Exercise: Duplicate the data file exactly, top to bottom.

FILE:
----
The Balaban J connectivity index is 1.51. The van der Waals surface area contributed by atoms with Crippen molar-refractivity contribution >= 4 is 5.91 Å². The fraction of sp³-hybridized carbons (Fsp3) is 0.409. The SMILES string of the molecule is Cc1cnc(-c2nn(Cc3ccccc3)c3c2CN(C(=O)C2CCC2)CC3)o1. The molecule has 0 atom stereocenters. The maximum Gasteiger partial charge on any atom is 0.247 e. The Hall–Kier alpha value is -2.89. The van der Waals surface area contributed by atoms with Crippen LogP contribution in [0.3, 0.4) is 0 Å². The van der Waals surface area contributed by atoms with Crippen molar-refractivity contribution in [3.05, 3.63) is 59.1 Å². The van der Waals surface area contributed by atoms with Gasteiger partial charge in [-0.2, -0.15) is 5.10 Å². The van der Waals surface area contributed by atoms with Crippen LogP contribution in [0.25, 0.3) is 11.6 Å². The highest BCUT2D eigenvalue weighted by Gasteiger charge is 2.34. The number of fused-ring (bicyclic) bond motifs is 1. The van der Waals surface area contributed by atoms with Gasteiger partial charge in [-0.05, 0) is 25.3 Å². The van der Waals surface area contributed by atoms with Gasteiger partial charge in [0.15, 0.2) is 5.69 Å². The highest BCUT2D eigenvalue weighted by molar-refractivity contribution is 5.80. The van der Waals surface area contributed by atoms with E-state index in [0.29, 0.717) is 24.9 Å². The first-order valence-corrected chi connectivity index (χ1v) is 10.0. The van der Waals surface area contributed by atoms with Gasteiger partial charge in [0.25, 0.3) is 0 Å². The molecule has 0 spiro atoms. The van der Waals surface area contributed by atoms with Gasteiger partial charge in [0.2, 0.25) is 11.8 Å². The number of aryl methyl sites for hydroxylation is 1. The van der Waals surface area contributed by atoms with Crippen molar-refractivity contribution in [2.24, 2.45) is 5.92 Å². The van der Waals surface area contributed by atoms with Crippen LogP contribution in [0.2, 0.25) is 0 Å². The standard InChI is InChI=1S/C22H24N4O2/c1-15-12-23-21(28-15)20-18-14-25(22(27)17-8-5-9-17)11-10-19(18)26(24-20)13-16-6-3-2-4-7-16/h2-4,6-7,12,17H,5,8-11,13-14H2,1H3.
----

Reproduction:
The Balaban J connectivity index is 1.51. The van der Waals surface area contributed by atoms with Crippen molar-refractivity contribution >= 4 is 5.91 Å². The fraction of sp³-hybridized carbons (Fsp3) is 0.409. The SMILES string of the molecule is Cc1cnc(-c2nn(Cc3ccccc3)c3c2CN(C(=O)C2CCC2)CC3)o1. The molecule has 0 atom stereocenters. The maximum Gasteiger partial charge on any atom is 0.247 e. The Hall–Kier alpha value is -2.89. The van der Waals surface area contributed by atoms with Crippen LogP contribution in [0.3, 0.4) is 0 Å². The van der Waals surface area contributed by atoms with Crippen molar-refractivity contribution in [3.05, 3.63) is 59.1 Å². The van der Waals surface area contributed by atoms with Gasteiger partial charge in [-0.2, -0.15) is 5.10 Å². The van der Waals surface area contributed by atoms with Crippen LogP contribution in [0.25, 0.3) is 11.6 Å². The highest BCUT2D eigenvalue weighted by Gasteiger charge is 2.34. The number of fused-ring (bicyclic) bond motifs is 1. The van der Waals surface area contributed by atoms with Gasteiger partial charge in [-0.05, 0) is 25.3 Å². The van der Waals surface area contributed by atoms with Gasteiger partial charge in [0.15, 0.2) is 5.69 Å². The highest BCUT2D eigenvalue weighted by molar-refractivity contribution is 5.80. The van der Waals surface area contributed by atoms with E-state index in [0.29, 0.717) is 24.9 Å². The first-order valence-corrected chi connectivity index (χ1v) is 10.0. The van der Waals surface area contributed by atoms with Gasteiger partial charge in [0.25, 0.3) is 0 Å². The molecule has 0 spiro atoms. The van der Waals surface area contributed by atoms with Gasteiger partial charge in [0.2, 0.25) is 11.8 Å². The number of aryl methyl sites for hydroxylation is 1. The van der Waals surface area contributed by atoms with Crippen molar-refractivity contribution in [2.24, 2.45) is 5.92 Å². The van der Waals surface area contributed by atoms with Crippen LogP contribution in [0.2, 0.25) is 0 Å². The standard InChI is InChI=1S/C22H24N4O2/c1-15-12-23-21(28-15)20-18-14-25(22(27)17-8-5-9-17)11-10-19(18)26(24-20)13-16-6-3-2-4-7-16/h2-4,6-7,12,17H,5,8-11,13-14H2,1H3.